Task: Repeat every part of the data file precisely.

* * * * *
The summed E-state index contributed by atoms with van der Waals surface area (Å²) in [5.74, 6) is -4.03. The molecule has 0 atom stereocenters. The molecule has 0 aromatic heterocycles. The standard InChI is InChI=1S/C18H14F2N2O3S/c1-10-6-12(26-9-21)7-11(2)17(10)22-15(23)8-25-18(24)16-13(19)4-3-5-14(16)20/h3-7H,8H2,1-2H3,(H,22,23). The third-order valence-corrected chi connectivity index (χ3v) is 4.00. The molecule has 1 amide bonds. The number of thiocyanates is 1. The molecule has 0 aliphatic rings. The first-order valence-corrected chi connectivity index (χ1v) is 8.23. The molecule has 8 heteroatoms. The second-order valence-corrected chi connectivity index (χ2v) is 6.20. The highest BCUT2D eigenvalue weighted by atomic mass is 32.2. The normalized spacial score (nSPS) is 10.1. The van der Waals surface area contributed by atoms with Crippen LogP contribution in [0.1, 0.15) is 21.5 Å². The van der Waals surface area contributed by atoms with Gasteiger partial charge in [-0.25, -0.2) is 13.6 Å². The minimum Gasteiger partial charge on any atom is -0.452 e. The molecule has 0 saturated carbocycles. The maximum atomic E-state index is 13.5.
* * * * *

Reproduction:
The summed E-state index contributed by atoms with van der Waals surface area (Å²) in [5.74, 6) is -4.03. The molecule has 0 atom stereocenters. The molecule has 0 aromatic heterocycles. The standard InChI is InChI=1S/C18H14F2N2O3S/c1-10-6-12(26-9-21)7-11(2)17(10)22-15(23)8-25-18(24)16-13(19)4-3-5-14(16)20/h3-7H,8H2,1-2H3,(H,22,23). The third-order valence-corrected chi connectivity index (χ3v) is 4.00. The molecule has 1 amide bonds. The number of thiocyanates is 1. The molecule has 0 aliphatic rings. The first-order valence-corrected chi connectivity index (χ1v) is 8.23. The molecule has 8 heteroatoms. The second-order valence-corrected chi connectivity index (χ2v) is 6.20. The highest BCUT2D eigenvalue weighted by atomic mass is 32.2. The normalized spacial score (nSPS) is 10.1. The van der Waals surface area contributed by atoms with Crippen LogP contribution in [0.1, 0.15) is 21.5 Å². The van der Waals surface area contributed by atoms with Gasteiger partial charge in [-0.25, -0.2) is 13.6 Å². The minimum Gasteiger partial charge on any atom is -0.452 e. The molecule has 0 saturated carbocycles. The maximum atomic E-state index is 13.5.